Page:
Optimism sweeps through Kenya’s science community
The general election victory last December of Kenya’s National Rainbow Coalition (Narc) was widely greeted in the country. After the corruption and mismanagement of the previous 39 years’ rule of the Kenya African National Union (Kanu), Narc’s success prompted immediate relief among the country’s 30 million inhabitants.
Some of the pre-election optimism appeared justified in January, when the new government of president Mwai Kibaki implemented its first election pledge – to provide all children with free primary education. Kibaki characterised this as the first stepping-stone in transforming Kenya from a country where 53 per cent of the population live below the poverty line to a knowledge-based society.
This same commitment is reflected in the new government’s first budget, revealed last month. Next year’s spending by the Ministry of Education, Science and Technology is to jump from US$840 million to US$985 million.
So far, science is yet to receive the same priority treatment as primary education, which will receive US$115 million of the ministry’s budget. And although the government almost doubled the budgetary allocation to the National Council of Science and Technology (NCST) – from US$657,000 to US$1.09 million – most scientists argue that this is still far below what is needed.
But hopes are high in the scientific community that they will soon benefit directly from the new government’s promises to improve the state of science and technology in Kenya.
"After completing the primary education programme, our next mission will be to develop the country’s science and technology infrastructure," says education, science and technology minister George Saitoti, formerly a mathematics professor at the University of Nairobi.
There is certainly room for improvement. Past governments have invested little in science and technology. When they did, the results were not encouraging. In the late 1980s, for example, former president Daniel Arap Moi launched a project to produce the so-called 'Nyayo Car', run by the University of Nairobi’s department of engineering. But corruption and mismanagement forced the project to a halt.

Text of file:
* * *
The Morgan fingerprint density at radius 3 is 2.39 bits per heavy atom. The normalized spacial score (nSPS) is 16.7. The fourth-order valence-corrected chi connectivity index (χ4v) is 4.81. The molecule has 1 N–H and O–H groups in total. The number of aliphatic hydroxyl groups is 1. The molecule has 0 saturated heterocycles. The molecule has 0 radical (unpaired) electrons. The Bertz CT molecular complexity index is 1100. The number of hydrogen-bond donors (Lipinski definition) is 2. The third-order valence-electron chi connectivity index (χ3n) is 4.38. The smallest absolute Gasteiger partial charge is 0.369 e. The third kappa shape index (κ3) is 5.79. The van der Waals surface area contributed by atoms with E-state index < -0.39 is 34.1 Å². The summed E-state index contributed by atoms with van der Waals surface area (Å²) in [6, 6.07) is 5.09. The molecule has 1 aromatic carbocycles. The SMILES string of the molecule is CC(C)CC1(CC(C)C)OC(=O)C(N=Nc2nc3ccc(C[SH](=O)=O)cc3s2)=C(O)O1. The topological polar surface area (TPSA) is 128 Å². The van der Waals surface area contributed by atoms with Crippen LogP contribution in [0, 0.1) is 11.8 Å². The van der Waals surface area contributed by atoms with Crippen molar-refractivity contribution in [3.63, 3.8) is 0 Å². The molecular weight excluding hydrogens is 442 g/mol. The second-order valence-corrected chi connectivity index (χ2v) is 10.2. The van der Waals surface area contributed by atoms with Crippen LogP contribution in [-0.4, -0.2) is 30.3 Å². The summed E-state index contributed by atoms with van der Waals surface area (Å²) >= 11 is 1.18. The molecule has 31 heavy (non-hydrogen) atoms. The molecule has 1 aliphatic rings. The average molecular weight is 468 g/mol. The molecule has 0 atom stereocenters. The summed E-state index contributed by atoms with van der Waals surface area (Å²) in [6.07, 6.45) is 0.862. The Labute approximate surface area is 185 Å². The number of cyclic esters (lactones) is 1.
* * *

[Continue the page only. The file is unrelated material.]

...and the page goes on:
As elsewhere in East Africa, spending on research and development remains low, currently representing only 0.01 per cent of the gross national product. The lack of morale among the nation’s scientists is seen as largely down to this factor.
But there is optimism that all this will change with the new administration. "There are encouraging signs that the new government is willing and ready to talk to scientists," says environmental scientist Shem Wandiga, former president of the Kenya National Academy of Science (KNAS).
"For example, scientists can now easily access cabinet ministers, who appear ready to listen to our problems," says Wandiga. He notes that environment minister Newton Khulundu has been seeking information on local scientists’ research projects, particularly which problems they are focusing on, and how they plan to tackle them.